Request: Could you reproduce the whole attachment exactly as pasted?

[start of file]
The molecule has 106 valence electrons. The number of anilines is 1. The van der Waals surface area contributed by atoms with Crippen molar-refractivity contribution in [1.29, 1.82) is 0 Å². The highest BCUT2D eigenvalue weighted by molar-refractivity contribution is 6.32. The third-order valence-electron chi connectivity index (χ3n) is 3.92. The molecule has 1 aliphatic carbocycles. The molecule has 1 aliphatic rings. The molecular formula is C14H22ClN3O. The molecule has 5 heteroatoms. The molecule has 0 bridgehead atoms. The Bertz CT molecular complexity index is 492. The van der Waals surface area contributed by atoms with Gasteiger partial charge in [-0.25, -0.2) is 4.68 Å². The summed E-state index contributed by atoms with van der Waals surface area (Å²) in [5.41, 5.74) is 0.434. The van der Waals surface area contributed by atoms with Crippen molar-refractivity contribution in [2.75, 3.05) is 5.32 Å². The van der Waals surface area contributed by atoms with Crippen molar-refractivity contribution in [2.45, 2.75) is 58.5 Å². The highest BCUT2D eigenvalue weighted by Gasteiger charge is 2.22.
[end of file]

The molecule has 106 valence electrons. The number of anilines is 1. The van der Waals surface area contributed by atoms with Crippen molar-refractivity contribution in [1.29, 1.82) is 0 Å². The highest BCUT2D eigenvalue weighted by molar-refractivity contribution is 6.32. The third-order valence-electron chi connectivity index (χ3n) is 3.92. The molecule has 1 aliphatic carbocycles. The molecule has 1 aliphatic rings. The molecular formula is C14H22ClN3O. The molecule has 5 heteroatoms. The molecule has 0 bridgehead atoms. The Bertz CT molecular complexity index is 492. The van der Waals surface area contributed by atoms with Gasteiger partial charge in [-0.25, -0.2) is 4.68 Å². The summed E-state index contributed by atoms with van der Waals surface area (Å²) in [5.41, 5.74) is 0.434. The van der Waals surface area contributed by atoms with Crippen molar-refractivity contribution in [2.75, 3.05) is 5.32 Å². The van der Waals surface area contributed by atoms with Crippen molar-refractivity contribution in [2.45, 2.75) is 58.5 Å². The highest BCUT2D eigenvalue weighted by Gasteiger charge is 2.22.